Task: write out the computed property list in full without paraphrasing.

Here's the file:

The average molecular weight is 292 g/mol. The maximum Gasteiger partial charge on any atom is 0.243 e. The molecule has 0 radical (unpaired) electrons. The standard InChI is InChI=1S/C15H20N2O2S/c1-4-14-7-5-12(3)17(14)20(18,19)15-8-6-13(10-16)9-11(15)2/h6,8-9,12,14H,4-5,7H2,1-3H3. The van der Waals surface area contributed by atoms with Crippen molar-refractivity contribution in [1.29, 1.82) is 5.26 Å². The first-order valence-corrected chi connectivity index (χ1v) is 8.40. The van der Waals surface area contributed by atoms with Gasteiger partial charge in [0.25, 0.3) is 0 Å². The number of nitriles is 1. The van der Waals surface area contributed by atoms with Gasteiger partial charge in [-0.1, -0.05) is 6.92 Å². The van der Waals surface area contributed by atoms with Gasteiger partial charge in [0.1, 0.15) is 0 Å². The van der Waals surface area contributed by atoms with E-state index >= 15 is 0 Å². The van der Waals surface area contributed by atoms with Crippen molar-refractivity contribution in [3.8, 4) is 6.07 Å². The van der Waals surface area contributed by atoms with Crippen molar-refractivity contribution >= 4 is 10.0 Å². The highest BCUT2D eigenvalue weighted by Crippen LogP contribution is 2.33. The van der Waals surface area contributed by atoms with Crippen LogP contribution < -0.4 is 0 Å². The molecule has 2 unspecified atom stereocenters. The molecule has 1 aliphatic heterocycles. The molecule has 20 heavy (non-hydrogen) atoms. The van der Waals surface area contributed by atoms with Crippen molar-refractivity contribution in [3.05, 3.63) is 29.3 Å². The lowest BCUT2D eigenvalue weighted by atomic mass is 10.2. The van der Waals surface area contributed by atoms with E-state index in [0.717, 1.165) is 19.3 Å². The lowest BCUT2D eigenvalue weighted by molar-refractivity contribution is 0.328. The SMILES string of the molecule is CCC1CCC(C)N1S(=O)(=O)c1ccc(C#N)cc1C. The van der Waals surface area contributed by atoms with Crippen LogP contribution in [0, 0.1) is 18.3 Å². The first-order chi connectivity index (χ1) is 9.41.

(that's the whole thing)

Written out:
The average molecular weight is 292 g/mol. The maximum Gasteiger partial charge on any atom is 0.243 e. The molecule has 0 radical (unpaired) electrons. The standard InChI is InChI=1S/C15H20N2O2S/c1-4-14-7-5-12(3)17(14)20(18,19)15-8-6-13(10-16)9-11(15)2/h6,8-9,12,14H,4-5,7H2,1-3H3. The van der Waals surface area contributed by atoms with Crippen molar-refractivity contribution in [1.29, 1.82) is 5.26 Å². The first-order valence-corrected chi connectivity index (χ1v) is 8.40. The van der Waals surface area contributed by atoms with Gasteiger partial charge in [0.25, 0.3) is 0 Å². The number of nitriles is 1. The van der Waals surface area contributed by atoms with Gasteiger partial charge in [-0.1, -0.05) is 6.92 Å². The van der Waals surface area contributed by atoms with Gasteiger partial charge in [0.1, 0.15) is 0 Å². The van der Waals surface area contributed by atoms with E-state index >= 15 is 0 Å². The van der Waals surface area contributed by atoms with Crippen molar-refractivity contribution in [3.8, 4) is 6.07 Å². The van der Waals surface area contributed by atoms with Crippen molar-refractivity contribution >= 4 is 10.0 Å². The highest BCUT2D eigenvalue weighted by Crippen LogP contribution is 2.33. The van der Waals surface area contributed by atoms with Crippen LogP contribution < -0.4 is 0 Å². The molecule has 2 unspecified atom stereocenters. The molecule has 1 aliphatic heterocycles. The molecule has 20 heavy (non-hydrogen) atoms. The van der Waals surface area contributed by atoms with Crippen molar-refractivity contribution in [3.05, 3.63) is 29.3 Å². The lowest BCUT2D eigenvalue weighted by atomic mass is 10.2. The van der Waals surface area contributed by atoms with E-state index in [0.717, 1.165) is 19.3 Å². The lowest BCUT2D eigenvalue weighted by molar-refractivity contribution is 0.328. The SMILES string of the molecule is CCC1CCC(C)N1S(=O)(=O)c1ccc(C#N)cc1C. The van der Waals surface area contributed by atoms with Crippen LogP contribution in [0, 0.1) is 18.3 Å². The first-order chi connectivity index (χ1) is 9.41.